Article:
In Ohio seasons are theatrical.

It helps, when one is teaching Beloved and reaches the line that is today's title, to be able to gesture over one's right shoulder, out the window, to the gathering clouds and the rising gusts--to be able to say, "And within five minutes the sky is going to open up and we'll get to remember that spring is fighting its way in," to have their groans met by the first slapping of rain against the windowpane's ripply weathered glass, to have a sunspotted walk to class bookended by a slower stroll home through rainsmell and windhush, aftereffects of a swift-flying storm.

Some of our setting, yesterday and today:

Honestly, I thought I had more images than this to give you. You'll have to imagine: clouds roiling across the sky, heavy and grey where this morning they were light and curling, spiraling against brightest blue; heavy branches and trunks bowing and dipping at stately paces while their finer extensions trace and scratch and shake; the last of last autumn's brown oak leaves cycloned up from the ever-greener lawn, to hang and circle in mid-air like birds riding thermals; the quieter, wetted hesitance of birds singing out after downpours. The living steel of it all. The entirely ungentle pushing out of one season by the next. April, cruellest, making room for itself, no matter the damage.

Yesterday evening, pileated woodpeckers in the ravine: you can tell them from crows, even if you can't see their red heads, by looking out for the white undersides their wings flash in flight.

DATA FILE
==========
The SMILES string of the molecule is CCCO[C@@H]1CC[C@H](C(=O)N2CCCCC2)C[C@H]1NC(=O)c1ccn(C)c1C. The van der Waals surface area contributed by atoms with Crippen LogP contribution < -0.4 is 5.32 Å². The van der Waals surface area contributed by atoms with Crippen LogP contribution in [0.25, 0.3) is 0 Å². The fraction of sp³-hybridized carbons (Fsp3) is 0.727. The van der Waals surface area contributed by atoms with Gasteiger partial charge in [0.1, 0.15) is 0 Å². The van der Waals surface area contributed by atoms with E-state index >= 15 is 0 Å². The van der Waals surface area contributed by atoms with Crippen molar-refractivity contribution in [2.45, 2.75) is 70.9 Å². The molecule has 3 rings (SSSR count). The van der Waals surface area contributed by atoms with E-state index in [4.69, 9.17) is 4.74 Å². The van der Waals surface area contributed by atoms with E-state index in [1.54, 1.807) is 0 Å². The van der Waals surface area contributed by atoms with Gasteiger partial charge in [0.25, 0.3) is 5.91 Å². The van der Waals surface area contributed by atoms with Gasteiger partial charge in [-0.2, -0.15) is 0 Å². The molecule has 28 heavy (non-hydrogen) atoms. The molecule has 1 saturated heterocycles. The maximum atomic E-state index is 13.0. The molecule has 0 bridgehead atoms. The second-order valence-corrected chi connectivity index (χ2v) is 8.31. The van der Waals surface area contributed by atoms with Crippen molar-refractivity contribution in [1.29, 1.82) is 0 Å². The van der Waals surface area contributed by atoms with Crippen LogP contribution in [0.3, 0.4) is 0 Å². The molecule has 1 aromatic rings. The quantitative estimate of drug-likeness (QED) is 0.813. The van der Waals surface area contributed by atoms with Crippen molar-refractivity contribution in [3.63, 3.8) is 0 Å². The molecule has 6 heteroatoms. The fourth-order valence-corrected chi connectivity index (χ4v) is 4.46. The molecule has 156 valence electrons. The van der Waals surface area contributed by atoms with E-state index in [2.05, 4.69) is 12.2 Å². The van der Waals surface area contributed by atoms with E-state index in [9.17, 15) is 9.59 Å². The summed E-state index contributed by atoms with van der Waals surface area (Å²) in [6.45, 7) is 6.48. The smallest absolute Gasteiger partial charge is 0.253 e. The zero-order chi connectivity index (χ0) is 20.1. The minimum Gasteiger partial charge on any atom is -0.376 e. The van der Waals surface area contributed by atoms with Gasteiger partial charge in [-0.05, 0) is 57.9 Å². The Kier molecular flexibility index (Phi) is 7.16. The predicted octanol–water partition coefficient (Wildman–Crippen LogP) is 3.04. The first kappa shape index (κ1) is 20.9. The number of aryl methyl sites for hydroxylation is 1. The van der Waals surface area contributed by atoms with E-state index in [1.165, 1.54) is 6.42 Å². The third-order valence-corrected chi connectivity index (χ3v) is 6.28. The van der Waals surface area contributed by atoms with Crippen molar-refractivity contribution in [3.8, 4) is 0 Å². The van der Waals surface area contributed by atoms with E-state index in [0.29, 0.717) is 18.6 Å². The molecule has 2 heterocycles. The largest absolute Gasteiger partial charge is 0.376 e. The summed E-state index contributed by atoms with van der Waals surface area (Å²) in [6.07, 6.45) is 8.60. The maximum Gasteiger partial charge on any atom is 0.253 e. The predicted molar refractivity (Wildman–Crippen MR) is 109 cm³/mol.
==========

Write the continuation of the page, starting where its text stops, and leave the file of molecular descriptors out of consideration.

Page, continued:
And now, later: the reason for the force and fierceness at midday becomes clear the second I step out the door of the officehouse at 4 p.m. to go give myself motion sickness with the microfilm machine (I'm afraid that not enough people saw the travesty that was Possession to have appreciated my microfiche joke from before, so I've swapped it out). The temperature has dropped twenty degrees--from 62 to 42--since noon. Suddenly socklessness is a terrible decision; suddenly having shawled before office hours is a stroke of brilliance. The wind keeps pushing and shoving, the old season attempting a reconquest. The best picture I could offer of the afternoon's aftermath would be my wind-hit cheeks or my chapped knuckles. But instead, the haphazard of first leaf-furl, fighting with late winter wind (the crooked horizon is actually the roof of the library; because of the way the wind was blowing, I was happy to get anything focused at all):